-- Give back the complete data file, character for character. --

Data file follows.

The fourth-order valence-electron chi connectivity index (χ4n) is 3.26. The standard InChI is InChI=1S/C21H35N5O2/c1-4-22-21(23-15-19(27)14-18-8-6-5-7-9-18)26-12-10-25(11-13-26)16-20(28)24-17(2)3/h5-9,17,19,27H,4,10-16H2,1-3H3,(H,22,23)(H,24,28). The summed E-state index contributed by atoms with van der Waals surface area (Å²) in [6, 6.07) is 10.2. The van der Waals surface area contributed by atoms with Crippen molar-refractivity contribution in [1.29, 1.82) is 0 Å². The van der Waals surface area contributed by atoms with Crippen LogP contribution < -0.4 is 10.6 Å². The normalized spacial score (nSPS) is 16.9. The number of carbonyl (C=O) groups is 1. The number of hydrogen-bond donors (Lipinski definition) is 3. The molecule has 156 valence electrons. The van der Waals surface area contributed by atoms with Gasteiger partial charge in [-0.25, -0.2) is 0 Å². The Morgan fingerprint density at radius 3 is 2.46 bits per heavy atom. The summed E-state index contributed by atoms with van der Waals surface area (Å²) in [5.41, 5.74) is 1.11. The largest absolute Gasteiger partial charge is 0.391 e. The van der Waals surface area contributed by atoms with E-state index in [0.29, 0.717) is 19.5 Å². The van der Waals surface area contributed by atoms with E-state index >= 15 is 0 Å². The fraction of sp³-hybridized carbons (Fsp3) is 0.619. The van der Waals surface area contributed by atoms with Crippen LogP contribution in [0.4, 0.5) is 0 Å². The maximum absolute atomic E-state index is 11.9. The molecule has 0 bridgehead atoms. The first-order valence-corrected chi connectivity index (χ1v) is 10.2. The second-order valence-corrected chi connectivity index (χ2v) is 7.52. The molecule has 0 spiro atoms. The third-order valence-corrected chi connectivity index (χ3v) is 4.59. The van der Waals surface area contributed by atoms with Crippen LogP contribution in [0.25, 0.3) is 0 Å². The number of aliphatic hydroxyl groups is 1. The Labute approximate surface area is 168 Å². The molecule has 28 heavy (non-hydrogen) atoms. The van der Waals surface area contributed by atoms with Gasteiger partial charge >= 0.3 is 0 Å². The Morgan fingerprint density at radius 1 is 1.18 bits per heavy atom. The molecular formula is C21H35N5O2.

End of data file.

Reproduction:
The fourth-order valence-electron chi connectivity index (χ4n) is 3.26. The standard InChI is InChI=1S/C21H35N5O2/c1-4-22-21(23-15-19(27)14-18-8-6-5-7-9-18)26-12-10-25(11-13-26)16-20(28)24-17(2)3/h5-9,17,19,27H,4,10-16H2,1-3H3,(H,22,23)(H,24,28). The summed E-state index contributed by atoms with van der Waals surface area (Å²) in [6, 6.07) is 10.2. The van der Waals surface area contributed by atoms with Crippen molar-refractivity contribution in [1.29, 1.82) is 0 Å². The van der Waals surface area contributed by atoms with Crippen LogP contribution < -0.4 is 10.6 Å². The normalized spacial score (nSPS) is 16.9. The number of carbonyl (C=O) groups is 1. The number of hydrogen-bond donors (Lipinski definition) is 3. The molecule has 156 valence electrons. The van der Waals surface area contributed by atoms with Gasteiger partial charge in [-0.25, -0.2) is 0 Å². The Morgan fingerprint density at radius 3 is 2.46 bits per heavy atom. The summed E-state index contributed by atoms with van der Waals surface area (Å²) in [5.41, 5.74) is 1.11. The largest absolute Gasteiger partial charge is 0.391 e. The van der Waals surface area contributed by atoms with E-state index in [0.29, 0.717) is 19.5 Å². The van der Waals surface area contributed by atoms with E-state index >= 15 is 0 Å². The fraction of sp³-hybridized carbons (Fsp3) is 0.619. The van der Waals surface area contributed by atoms with Crippen LogP contribution in [0.4, 0.5) is 0 Å². The maximum absolute atomic E-state index is 11.9. The molecule has 0 bridgehead atoms. The first-order valence-corrected chi connectivity index (χ1v) is 10.2. The second-order valence-corrected chi connectivity index (χ2v) is 7.52. The molecule has 0 spiro atoms. The third-order valence-corrected chi connectivity index (χ3v) is 4.59. The van der Waals surface area contributed by atoms with Crippen LogP contribution in [0.25, 0.3) is 0 Å². The number of aliphatic hydroxyl groups is 1. The Labute approximate surface area is 168 Å². The molecule has 28 heavy (non-hydrogen) atoms. The van der Waals surface area contributed by atoms with Gasteiger partial charge >= 0.3 is 0 Å². The Morgan fingerprint density at radius 1 is 1.18 bits per heavy atom. The molecular formula is C21H35N5O2.